I suppose its hard to seperate OS issues from file system issues.
Windows - Hides extensions and system files in its GUI, unless you alter the behavior. The filesystem (Fat32, NTFS) appears to choke on names greater than 8.3 and does something to get around this.
This hasn't been an issue for years.
IIRC, using win98 you could drop into the command line and do a dir. The longer file names would show up as myfile~1.txt and other variants all containing ~# before an extension.
That was a backward compatibility hack for old software that didn't understand that filenames could now have reasonable names.
Linux - Seems to hide all files and dirs starting with a . They also have this weirdness about knowing what you want to execute, unless you alter the shell?, as you have to preface your executable with ./programname to run it. Of course you can see the hidden ones using a switch with ls.
Blah^3 has explained the security issue around not having the current directory in the path. The "hide stuff starting with dot" is at least a standard unix convention. It is similar to the file extension issue in that a naming convention is used for more than just the name. Rather that needing to learn some new obscure way to make files hidden, this 'easy' workaround is employed.
Mac - Doesn't allow me to name files with the same name when using a different case. Seems a little weird, since Fred.text and fred.text are different in Unix land. The GUI presents programs as a single file, but there is some sort of 'packaging' going on. TextPad for example is really a directory name, with other stuff in it. Nested inside the directory is the actual binary. I'm sure there is a name for it, but I'm too much the newbie to the OS to know right now.
Mac OS like Windows and AmigaOS uses a case preseerving but case-insensitive file system. I prefer it to case sensitive file systems, since I think it is more confusing than helpful to have filenames that differ only by case. This can cause problems though.
The 'package' concept is where the Mac is brilliantly superior to other OS's. It is only the Mac GUI - the Finder - that by convention doesn't recurse into package contents unless explicitly told to (context menu 'Show package contents'). The package concept makes application installation a trivial drag and drop application, and complex documents containing many files can be treated as a single entity. In the old days there was a special attribute set on the folder to say "this is a package", now OS X can just recognize a specific directory layout as being a 'package', so once again they use a simple technique that doesn't require any new interface to manipulate special bits... simply recognizing the layout makes packages easier to deal with most of the time.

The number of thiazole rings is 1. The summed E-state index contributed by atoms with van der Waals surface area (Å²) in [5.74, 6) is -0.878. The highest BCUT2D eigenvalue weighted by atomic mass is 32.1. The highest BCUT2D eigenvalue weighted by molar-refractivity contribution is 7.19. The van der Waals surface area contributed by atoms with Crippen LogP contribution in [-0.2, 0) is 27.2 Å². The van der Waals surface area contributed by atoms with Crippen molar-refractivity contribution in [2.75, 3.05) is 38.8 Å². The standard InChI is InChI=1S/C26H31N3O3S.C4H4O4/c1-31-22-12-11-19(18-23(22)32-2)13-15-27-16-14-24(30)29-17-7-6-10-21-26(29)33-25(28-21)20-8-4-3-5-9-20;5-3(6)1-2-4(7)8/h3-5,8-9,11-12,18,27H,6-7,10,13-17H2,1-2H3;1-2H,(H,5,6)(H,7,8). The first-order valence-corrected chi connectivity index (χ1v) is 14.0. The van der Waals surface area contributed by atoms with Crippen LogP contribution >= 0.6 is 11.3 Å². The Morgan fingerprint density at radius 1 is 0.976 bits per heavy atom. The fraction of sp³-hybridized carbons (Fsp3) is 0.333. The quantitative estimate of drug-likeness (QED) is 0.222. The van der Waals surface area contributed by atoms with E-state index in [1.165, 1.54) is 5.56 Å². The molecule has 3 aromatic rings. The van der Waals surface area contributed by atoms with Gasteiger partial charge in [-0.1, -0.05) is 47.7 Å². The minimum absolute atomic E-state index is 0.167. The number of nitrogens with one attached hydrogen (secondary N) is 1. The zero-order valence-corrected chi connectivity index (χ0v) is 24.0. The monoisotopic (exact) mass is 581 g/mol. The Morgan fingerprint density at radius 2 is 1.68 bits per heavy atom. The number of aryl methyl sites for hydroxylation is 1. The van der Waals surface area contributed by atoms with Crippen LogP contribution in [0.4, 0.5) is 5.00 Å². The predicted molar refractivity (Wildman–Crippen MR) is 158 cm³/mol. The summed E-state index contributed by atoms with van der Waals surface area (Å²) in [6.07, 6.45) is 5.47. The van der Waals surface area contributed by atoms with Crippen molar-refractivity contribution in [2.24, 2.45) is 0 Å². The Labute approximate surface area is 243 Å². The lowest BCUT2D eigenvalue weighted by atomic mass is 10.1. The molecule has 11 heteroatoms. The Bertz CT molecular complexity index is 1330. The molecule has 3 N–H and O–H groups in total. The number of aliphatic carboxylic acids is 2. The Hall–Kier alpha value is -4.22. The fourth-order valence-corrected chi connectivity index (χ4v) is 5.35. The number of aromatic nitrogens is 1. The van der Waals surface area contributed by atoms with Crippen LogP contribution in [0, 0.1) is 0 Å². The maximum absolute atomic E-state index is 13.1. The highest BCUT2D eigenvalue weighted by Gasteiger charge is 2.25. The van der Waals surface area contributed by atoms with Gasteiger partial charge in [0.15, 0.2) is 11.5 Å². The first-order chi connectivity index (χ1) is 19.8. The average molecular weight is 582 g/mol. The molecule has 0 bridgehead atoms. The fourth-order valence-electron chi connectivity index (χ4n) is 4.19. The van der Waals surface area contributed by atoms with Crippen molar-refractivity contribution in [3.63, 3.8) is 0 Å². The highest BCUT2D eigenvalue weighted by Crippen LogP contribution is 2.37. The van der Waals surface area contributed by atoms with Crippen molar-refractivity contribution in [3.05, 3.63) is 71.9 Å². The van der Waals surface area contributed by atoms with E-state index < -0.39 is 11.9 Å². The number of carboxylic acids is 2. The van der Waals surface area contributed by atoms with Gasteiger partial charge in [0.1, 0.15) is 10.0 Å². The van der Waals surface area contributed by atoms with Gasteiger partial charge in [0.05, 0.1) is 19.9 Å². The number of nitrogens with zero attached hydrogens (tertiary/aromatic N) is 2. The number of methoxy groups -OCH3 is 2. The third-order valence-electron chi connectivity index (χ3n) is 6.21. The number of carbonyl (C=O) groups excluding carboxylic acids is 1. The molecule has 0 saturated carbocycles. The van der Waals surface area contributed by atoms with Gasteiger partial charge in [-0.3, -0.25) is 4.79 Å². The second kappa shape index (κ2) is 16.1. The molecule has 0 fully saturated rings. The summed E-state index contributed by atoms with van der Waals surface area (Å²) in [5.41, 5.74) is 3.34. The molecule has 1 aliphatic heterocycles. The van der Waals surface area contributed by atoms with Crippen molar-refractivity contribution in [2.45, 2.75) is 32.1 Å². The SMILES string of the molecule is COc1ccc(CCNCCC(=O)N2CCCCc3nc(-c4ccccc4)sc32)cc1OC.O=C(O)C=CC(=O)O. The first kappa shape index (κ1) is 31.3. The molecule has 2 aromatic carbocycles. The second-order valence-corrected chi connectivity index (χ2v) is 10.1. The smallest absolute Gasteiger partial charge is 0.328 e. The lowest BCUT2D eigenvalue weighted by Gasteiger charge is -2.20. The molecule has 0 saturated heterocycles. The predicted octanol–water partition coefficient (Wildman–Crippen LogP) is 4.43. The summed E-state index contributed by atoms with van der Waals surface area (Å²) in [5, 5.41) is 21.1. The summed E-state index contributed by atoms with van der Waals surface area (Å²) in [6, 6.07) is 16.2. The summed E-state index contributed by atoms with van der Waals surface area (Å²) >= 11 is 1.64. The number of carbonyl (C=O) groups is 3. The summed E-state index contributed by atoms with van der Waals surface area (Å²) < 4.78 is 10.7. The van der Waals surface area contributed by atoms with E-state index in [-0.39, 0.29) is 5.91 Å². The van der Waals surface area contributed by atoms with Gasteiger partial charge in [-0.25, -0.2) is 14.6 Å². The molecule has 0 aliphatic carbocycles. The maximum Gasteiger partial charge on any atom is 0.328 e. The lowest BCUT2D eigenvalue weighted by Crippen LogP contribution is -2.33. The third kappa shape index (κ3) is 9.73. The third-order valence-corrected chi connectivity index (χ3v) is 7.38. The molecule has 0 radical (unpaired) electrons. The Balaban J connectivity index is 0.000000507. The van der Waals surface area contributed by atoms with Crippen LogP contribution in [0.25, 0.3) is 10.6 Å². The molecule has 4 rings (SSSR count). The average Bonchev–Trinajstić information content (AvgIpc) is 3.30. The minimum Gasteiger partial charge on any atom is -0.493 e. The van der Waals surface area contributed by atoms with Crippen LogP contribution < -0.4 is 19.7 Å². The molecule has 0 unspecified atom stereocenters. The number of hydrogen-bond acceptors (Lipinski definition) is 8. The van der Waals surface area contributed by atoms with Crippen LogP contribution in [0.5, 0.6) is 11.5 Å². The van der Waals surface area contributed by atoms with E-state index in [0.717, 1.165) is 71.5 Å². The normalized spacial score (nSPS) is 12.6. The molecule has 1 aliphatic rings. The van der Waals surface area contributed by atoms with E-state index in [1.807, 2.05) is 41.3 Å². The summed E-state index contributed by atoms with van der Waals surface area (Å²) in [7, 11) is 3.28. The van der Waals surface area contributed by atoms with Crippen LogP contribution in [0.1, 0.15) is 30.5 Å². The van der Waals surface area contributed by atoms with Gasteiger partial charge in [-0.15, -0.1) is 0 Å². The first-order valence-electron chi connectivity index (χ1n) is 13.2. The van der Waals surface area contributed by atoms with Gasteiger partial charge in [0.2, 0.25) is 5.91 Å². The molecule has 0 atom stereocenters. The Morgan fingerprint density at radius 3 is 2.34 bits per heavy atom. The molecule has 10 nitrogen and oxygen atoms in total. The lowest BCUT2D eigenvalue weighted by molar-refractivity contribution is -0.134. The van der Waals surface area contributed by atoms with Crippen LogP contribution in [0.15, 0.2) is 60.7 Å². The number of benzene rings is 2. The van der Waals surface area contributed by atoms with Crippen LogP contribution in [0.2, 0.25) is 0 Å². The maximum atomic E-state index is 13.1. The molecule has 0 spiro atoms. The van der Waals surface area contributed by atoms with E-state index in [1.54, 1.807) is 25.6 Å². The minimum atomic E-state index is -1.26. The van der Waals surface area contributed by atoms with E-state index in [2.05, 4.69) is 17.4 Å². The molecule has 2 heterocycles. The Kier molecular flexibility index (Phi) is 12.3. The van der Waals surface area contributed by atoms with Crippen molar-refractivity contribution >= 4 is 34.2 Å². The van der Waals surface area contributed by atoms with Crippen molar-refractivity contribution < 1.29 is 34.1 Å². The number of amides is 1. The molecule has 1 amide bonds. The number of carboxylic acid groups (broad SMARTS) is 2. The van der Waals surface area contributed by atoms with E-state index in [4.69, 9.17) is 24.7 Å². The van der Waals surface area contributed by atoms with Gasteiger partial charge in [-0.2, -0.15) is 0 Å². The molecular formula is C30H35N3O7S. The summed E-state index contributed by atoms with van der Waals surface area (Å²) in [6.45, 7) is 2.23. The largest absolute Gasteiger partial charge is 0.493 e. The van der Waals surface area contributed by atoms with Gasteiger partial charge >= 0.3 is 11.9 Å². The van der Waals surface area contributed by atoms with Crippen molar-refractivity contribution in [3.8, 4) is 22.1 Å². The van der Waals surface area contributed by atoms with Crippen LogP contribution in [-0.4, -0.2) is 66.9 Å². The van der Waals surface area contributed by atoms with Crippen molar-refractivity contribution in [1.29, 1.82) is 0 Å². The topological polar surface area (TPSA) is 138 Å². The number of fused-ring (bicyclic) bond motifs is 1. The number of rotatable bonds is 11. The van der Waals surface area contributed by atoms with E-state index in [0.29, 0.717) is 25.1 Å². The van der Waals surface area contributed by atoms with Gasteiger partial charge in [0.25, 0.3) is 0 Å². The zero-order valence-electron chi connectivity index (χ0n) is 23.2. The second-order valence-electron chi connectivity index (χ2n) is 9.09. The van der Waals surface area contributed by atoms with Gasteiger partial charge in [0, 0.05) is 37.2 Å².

BeOS - Had a journaled filesystem capable of handling 64 Terabytes IIRC. How cool was that?
It's cool, but Windows and Mac also use journaled filesystems by default, and most modern Linux systems are the same. I'm not sure where the limits are in terms of partition size.
Amiga - Had a 'pairing' scheme, where anything you wanted to run from the GUI (pre OS2.x) had to have an associated icon file. If you had myprogram, then you needed to have myprogram.icon. The icon files contained image data but later contained meta data as well. You could run the executable from the command line, whether it was a GUI app or not.
Old windows 3.1 stuff used a similar concept that is still supported today for legacy stuff. I think it was .pif files.
Blah^3 wrote that the Mac can have files with almost any character in the name. The Amiga also had this ability. The backwards DOS/Windows stuff kept it away from most users still to this day. It's been 20 years and we still have the artificial limitation on what characters are allowed in filenames in the worlds most popular OS. Sad. I'm not sure if Linux can handle anything like it either.
There is no good reason to restrict what characters are allowed in a filename. Simple escaping rules can allow path separator characters and the like to not hold special meaning. If this were implemented from scratch today, perhaps the rules for escaping characters in URLs would be the way to go.
Don't get me started on the arcane and ludicrous concept of "drive letters" that Windos is still forcing on users decades after better systems were introduced by Atari, Amiga, and Mac, not to mention the single rooted filesystem of the unix world. Microsoft is directly responsible for keeping general computing in the dark ages. All because they want to be backwards compatible with DOS - the boat anchor that brings down the whole OS.
I much prefer the way Mac moves forward and knows when it is time to simply not be backward compatible with something that puts such severe limits on progress.